Tuesday, May 1, 2018


Scott MacLeod Engages

NIGHT WRITING from The Early Poems: Notes & Errata by Jim Leftwich
(unpublished ms., 2016)

WORLD YAWN from Superprose by Thomas Lowe Taylor
(anabasis / xtant, 2003)

LONG AGE from The Glue Is On The Sausage by Jim Leftwich 

LOVE BALMED from The Belovèd Embalmed by Joseph Carriès

STEALING from Superprose by Thomas Lowe Taylor
(anabasis / xtant, 2003)

60/70 from Seventy by Thomas Lowe Taylor

TOWARD MORNING from Seventy by Thomas Lowe Taylor

WARK from McKenzie Wark 2017 & John Milton 1674

About the Process 
These poems were carved out of existing poems, some by me but mostly by others. Every word of these poems was found in the source poems, and 99% of the time I keep them in the same order, case, gender, tense, etc. as they appear in the source poems. Sometimes I dig out these words (actually usually short phrases) while I read a poem, sometimes after. 

I don’t have any conscious rationale for choosing which poems to engage with in this way; usually just a four-second visual scan tells me if the source poem’s vocabulary has some resonance with “my” vocabulary. I consider this type of thing successful if my poem sounds like something I would write but also keeps some sort of connection with the source poem. I like to think I am finding a vein that has let’s say the same ‘blood type” as the source poem.

I’ve always enjoyed the challenges of working within strict limits. As a sculptor, I work almost exclusively with found objects; my two-dimensional work relies heavily on found images and collage techniques; my videos are all appropriated and edited from other videos. I prefer to think of my practice as “philentropy,” my portmanteau word meaning “the generous and thoughtful rearrangement and redistribution of matter and energy.”

Appropriation started becoming a larger influence on my writing practice in the 1990s. In 1998 I wrote a novel, Anne Frank In Jerusalem, (a sequel to The Diary of Anne Frank), composed using only short phrases appropriated from forty works by other authors, including Emily Dickinson, Louis-Ferdinand Céline, Samuel Beckett, Arthur Koestler, Walter Benjamin, the Marquis de Sade, Adolph Hitler, Karl Marx, Anna Kavan and Hannah Arendt. For that project, I selected one short phrase from every page of every source text, writing lists on yellow legal pads, one pad for each book. Then every morning, depending on my mood, I’d select four or five completed pads to work from; maybe one day it would be Anna Kavan, Flaubert, de Sade and Benjamin, for instance. I’d start scanning the phrases until three or four began to stick together in a short sequence that seemed like it might lead somewhere, write those down and start hunting for the next couple of phrases that would elaborate the emerging narrative.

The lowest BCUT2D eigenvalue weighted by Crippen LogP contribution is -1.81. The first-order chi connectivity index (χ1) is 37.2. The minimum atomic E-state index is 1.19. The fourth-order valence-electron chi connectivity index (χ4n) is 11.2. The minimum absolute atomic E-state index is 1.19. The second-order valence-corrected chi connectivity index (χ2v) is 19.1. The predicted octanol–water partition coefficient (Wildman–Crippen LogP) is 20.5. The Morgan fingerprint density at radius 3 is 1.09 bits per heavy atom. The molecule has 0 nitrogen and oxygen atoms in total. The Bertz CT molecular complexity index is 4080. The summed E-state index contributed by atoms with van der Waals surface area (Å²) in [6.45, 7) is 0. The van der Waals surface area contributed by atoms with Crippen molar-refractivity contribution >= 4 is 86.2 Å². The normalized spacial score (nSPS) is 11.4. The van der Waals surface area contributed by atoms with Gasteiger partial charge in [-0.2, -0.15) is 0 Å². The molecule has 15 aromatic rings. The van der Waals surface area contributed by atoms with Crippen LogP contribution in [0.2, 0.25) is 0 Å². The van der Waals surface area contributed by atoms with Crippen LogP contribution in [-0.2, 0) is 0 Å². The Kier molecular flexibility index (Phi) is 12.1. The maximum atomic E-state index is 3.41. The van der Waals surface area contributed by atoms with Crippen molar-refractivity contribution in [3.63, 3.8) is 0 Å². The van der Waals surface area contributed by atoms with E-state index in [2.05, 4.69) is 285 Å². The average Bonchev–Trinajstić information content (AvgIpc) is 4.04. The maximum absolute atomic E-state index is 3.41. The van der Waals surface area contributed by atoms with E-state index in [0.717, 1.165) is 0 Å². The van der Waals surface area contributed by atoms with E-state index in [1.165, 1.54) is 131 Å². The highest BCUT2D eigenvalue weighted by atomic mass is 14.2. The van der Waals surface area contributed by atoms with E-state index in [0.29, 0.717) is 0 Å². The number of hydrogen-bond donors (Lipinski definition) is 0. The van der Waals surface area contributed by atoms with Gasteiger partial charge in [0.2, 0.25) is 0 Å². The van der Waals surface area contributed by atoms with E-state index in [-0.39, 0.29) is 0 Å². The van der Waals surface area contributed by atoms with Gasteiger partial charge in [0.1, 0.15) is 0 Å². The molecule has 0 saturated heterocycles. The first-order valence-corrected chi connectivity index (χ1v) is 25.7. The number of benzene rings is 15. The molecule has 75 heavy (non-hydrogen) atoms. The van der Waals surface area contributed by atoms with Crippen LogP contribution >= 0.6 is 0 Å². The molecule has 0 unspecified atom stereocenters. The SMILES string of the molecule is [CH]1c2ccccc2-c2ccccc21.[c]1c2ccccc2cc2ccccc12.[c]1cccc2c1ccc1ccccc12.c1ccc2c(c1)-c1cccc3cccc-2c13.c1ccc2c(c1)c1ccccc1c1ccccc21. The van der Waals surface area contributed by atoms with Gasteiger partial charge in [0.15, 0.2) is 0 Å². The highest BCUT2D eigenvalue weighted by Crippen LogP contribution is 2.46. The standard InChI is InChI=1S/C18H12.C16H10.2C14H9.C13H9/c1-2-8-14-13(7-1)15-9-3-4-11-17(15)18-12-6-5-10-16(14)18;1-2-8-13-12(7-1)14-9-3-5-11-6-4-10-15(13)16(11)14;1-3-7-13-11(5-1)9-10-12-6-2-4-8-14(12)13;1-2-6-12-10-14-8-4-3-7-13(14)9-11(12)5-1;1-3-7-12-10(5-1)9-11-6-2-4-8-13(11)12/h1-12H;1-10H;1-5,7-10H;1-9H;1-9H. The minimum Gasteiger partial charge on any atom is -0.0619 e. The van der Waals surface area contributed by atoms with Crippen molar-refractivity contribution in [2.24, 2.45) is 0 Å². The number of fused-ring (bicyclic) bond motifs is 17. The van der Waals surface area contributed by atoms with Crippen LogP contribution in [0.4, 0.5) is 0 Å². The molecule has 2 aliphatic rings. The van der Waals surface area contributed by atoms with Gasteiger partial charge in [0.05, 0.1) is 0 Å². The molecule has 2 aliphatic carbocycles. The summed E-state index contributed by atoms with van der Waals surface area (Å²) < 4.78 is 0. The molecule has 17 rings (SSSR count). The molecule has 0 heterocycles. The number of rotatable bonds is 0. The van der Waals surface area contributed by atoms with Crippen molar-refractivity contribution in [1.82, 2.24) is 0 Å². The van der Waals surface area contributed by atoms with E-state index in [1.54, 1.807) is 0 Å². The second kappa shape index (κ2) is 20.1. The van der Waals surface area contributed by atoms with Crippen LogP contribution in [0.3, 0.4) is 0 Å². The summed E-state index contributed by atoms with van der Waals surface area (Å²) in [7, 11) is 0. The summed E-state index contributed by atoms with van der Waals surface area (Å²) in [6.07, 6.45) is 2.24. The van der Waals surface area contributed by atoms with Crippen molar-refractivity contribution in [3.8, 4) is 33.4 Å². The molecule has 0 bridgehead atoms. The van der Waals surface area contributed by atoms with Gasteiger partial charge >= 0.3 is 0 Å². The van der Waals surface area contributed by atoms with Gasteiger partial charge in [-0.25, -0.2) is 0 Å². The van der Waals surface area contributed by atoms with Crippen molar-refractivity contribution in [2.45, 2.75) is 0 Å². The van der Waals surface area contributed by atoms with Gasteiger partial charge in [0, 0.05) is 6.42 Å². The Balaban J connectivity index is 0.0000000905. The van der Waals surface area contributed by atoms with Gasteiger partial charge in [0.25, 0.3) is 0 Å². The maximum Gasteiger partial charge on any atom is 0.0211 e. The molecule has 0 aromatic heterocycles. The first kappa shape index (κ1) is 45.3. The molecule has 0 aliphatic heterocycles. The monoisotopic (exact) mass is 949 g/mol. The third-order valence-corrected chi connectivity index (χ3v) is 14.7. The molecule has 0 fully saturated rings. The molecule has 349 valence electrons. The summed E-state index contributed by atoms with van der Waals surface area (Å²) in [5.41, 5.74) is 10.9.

I’d continue in this manner for as long as the fragile thread held together. If I was lucky I would get a full page or two out of one session. Interestingly, for me, the seemingly unlikely combination of Dickinson and Céline generated the most lucid and powerful material, while Flaubert was a disaster, as if his sentences, though perfect whole, fell to useless mundane shards when cut up.

So there was a strictly constrained vocabulary within which I had to improvise constantly in order to provoke some sort of meaning from disconnected sources. The result, which purports to be a found manuscript that seems to be a sober, meditative diary kept by Anne Frank between December 1995 and March 1996, is a dense read:

Lift it up, take it off. The wheel and the brakes. The everlasting examinations, the instrument panel and the wretchedness. The particular mood that makes chemical factories, gasworks, as if there were no such thing as a bigger prison. Tall thin windows forming a large row. Air into calm white. Still on, the cones swinging, towards the edge, rattling doorhandles along the sidewalk. Beautiful girls disappear into the shadows. Amnesiacs, ataxics, catatonics who are on their way in gasps and bursts, into the same distortion of terror. Little girls and then a chalk face, the despotic face of the fallen.

Caught, to lull yourself in a gambling and indolent network of interpretations. Too concerned with measuring its rectangle or circle to mind its exceptional need to be protected from this directness, this happiness, these half-formed incoherences, the other volumes and cavities. Threatened by something reaching forever in the intervals between journeys. Charred shell, floating still, alone, returning. No word, no stubborn device. Some ashes which yet adhere. How hollow the reconciliation upon the features of the dead, like a flower, silent. The other volumes and cavities. Lay back down into this highly-polished beginning and laboriously grow cold, grow small.  You cannot go further in life than this sentence.